The Oklahoma Supreme Court has declined to accept jurisdiction in a suit filed by an Ardmore attorney against District Judge Dennis Morris.
Jason May filed the suit in February. The legal measure, naming three petitioners, alleged Morris was charging some defendants who claimed they were indigent more than the $40 application fee authorized by law before assigning them court-appointed attorneys.
May says the court refused jurisdiction because Morris ceased the district court practice, which has been in place since 1997.
“I agree with the Supreme Court’s decision completely. My goal was to put a stop to this blatantly unconstitutional practice, and that goal was accomplished,” May said.
But Senior Assistant Attorney General Charles S. Rogers, who represented Morris in the case, said May is mistaken in his assessment of why the Supreme Court declined to take action.
“They (judges) didn’t give a reason, but I believe the reason it was refused is the petition was filed in the wrong court,” Rogers said, adding the case should have been filed in district court.
May contends, however, “Prior to my suit, Morris had been informed by multiple attorneys that his practice of charging arbitrary fees to indigent defendants was illegal, but he chose to ignore those warnings until his hand was forced.”
Rogers says Morris wasn’t doing anything illegal, and was actually doing his job when he assessed fees to some defendants.
“You’re either too poor to pay for an attorney or you’re not,” Rogers said, pointing out that two of the three people May represented in the suit had, in fact, attempted to hire him, as well as other local lawyers, to represent them in their previous cases, and were turned down. The fact they were unable to hire an attorney on their own was the reason they sought indigent defense.
“The determination of what constitutes indigence is for the court (Morris) to decide. The judge was very careful to see that the petitioners did receive very competent and professional counsel,” Rogers said.
Fees Morris assessed, that exceeded the $40 application fee, where being forwarded to the Oklahoma Indigent Defense System just as they had for more than 15 years when local judges began assessing fees to those who could afford to assist in paying for their attorneys. OIDS executive director Joe Robertson confirmed receipt of the fees.
“We have never had a problem with how the judges in the district assessed fees,” he said.
Former District Judge John Scaggs, who was one of the district court judges who began assessing the fees, concurred.
“I thought the Supreme Court’s action was the correct one. There was no purpose to the suit. And Judge Morris has now taken another tact (in assessing fees),” Scaggs said.
What change has been made? While Morris has refused to comment on May’s actions, he did issue the following statement concerning the assessment of fees.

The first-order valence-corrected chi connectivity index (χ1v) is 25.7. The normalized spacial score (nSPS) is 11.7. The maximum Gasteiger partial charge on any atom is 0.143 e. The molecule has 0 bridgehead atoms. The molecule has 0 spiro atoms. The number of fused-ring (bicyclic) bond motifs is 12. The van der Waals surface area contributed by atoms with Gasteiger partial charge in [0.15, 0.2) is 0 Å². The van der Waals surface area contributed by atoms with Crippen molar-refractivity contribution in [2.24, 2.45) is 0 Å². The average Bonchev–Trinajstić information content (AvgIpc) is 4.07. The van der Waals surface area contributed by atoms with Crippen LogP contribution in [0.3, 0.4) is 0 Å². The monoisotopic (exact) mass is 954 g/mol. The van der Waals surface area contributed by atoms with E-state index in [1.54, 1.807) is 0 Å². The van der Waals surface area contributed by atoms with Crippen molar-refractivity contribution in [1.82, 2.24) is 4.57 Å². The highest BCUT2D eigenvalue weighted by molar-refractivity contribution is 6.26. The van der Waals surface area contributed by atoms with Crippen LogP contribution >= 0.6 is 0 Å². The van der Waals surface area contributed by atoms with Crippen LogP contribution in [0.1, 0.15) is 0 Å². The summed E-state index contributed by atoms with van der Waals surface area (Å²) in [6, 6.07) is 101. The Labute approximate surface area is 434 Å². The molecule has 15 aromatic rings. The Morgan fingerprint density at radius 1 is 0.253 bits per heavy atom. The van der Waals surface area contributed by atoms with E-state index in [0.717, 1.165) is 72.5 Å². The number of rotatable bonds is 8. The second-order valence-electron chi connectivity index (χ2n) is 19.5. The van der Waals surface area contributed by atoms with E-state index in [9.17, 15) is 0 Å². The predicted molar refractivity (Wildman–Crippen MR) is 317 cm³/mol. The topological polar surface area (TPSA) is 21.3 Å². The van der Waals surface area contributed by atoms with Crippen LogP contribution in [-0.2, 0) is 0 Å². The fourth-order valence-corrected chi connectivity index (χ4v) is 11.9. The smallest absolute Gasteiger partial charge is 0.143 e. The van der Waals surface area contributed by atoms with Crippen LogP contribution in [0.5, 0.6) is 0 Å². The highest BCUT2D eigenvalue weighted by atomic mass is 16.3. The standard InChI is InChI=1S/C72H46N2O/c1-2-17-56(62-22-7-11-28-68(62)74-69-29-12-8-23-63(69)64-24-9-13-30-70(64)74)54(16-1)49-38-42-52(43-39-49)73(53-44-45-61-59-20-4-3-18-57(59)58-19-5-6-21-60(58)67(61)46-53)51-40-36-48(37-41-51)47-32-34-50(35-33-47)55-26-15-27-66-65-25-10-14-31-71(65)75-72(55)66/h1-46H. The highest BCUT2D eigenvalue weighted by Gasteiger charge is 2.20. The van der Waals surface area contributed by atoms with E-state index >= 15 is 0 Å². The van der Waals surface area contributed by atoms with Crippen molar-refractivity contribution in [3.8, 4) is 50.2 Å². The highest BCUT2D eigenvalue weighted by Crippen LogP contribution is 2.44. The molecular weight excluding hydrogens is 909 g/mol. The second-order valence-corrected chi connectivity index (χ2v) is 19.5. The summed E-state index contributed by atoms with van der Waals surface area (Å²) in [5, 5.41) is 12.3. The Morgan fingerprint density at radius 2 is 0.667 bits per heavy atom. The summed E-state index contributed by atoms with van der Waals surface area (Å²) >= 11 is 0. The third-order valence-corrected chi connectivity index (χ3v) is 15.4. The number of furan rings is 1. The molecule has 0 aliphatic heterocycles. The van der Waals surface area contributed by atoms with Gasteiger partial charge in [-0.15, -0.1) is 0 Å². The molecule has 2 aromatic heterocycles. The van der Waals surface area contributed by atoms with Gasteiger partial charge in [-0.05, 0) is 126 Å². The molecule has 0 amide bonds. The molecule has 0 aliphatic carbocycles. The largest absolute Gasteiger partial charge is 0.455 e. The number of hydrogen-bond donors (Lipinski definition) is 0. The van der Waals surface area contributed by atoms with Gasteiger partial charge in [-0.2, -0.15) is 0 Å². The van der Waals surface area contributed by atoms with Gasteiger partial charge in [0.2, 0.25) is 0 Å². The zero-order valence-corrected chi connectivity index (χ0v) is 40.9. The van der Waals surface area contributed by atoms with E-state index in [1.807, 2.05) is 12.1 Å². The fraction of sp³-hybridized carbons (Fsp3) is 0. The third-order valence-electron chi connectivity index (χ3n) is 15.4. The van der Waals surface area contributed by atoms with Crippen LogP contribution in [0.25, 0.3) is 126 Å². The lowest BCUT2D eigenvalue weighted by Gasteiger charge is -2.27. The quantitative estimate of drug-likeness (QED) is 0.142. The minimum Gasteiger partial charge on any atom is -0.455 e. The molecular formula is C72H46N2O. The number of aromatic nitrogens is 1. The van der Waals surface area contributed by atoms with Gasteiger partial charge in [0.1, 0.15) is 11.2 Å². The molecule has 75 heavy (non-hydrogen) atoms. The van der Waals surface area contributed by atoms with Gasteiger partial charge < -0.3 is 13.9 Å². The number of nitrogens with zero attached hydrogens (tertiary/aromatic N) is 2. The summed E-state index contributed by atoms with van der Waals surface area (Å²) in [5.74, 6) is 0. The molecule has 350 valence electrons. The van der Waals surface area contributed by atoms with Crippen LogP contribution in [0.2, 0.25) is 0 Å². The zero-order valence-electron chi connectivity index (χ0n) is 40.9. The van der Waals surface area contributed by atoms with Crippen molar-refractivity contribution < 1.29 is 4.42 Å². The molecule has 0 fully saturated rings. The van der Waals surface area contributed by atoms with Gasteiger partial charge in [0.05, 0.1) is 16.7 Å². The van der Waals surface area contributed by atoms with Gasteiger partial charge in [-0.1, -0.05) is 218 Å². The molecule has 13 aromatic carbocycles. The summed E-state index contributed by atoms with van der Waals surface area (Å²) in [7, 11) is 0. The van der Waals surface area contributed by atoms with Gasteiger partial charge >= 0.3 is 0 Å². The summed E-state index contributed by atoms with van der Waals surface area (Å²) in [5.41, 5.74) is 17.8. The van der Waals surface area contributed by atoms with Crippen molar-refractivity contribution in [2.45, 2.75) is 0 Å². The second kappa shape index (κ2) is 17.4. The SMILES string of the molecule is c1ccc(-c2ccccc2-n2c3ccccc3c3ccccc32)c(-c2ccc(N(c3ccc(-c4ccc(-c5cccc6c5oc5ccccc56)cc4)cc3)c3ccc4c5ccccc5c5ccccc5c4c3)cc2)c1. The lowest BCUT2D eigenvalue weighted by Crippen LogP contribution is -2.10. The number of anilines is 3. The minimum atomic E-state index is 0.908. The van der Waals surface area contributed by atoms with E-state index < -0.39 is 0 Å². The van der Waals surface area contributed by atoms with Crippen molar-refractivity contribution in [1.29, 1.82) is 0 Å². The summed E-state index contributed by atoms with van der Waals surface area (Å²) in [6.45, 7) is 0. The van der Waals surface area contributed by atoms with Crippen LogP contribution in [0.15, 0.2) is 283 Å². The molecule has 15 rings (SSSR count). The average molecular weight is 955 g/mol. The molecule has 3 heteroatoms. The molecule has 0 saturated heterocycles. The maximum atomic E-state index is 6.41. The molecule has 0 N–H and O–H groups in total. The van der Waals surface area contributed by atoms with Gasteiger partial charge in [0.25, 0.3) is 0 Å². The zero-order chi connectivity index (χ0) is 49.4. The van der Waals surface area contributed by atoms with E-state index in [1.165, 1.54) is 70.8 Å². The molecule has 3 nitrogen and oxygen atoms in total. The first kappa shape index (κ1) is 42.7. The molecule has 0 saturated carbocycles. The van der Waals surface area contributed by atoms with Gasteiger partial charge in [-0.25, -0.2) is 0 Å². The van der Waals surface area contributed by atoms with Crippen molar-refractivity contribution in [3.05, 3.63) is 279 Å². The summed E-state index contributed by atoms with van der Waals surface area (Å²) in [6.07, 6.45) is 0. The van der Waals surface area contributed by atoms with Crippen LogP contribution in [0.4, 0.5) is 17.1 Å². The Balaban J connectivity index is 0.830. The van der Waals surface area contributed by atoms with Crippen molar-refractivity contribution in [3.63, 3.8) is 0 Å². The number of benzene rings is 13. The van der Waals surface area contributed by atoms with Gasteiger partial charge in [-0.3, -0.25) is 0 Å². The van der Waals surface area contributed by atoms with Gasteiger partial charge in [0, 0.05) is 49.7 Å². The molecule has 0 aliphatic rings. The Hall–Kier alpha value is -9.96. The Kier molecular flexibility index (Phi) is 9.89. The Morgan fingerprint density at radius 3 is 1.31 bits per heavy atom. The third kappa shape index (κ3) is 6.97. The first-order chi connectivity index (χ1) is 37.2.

“A procedure that has been in use by the judges of the District Court of the Twentieth Judicial District since at least 1997 has been called into question. The procedure provided a method by which criminal defendants who were out on bond, but could not or would not hire a private attorney to represent them, could be represented by counsel appointed by the court. It resulted in defendants having counsel they otherwise would not have afforded.
“The defendants that were required to contribute to the costs of court-appointed counsel were determined, upon review of their application, to not be indigent. The defendants were required to contribute to the costs of court-appointed counsel according to their ability to pay, thereby not requiring the taxpayer to pay the entire bill.
“All of the funds paid by these defendants were sent by the court clerk directly to the state office of the Oklahoma Indigent Defense System. Only the statutory $40 application fee was retained by the district court.
“The district court’s change in procedure will, by law, still require the payment of a portion of the costs of court-appointed counsel by the defendant. This change will result in the decrease of funds paid to the Oklahoma Indigent Defense System and increase the cost to the taxpayers of Carter County and the State of Oklahoma.”
The change in procedure only pertains to when the assessment will be made. Fees are now being determined at the end of a case instead of the beginning.
Still, May says he will take a “next step ... to file in district court requesting that all defendants who were required to pay this fee receive a refund,” adding, “My initial research suggests that the amount could exceed $100,000.”
Rogers says May is “making a charge he’s not legally entitled to make. People are going to have to agree to let him represent them. I don’t know if he can find petitioners to criticize the judge for seeing that they got legal representation.”
Previously, May hinted he would attempt to get signatures on a petition seeking a grand jury and Morris’ removal from office. Now he says he’s undecided.
“His actions clearly justify removal under 22 O.S. § 1181, but Oklahoma law prohibits the convening of a grand jury during election cycles, so December would be the earliest I could pursue that course of action,” he said.
May has denied that his action in filing the suit in February and releasing statements to the media concerning the suit have been motivated by the upcoming election for the district judge’s post.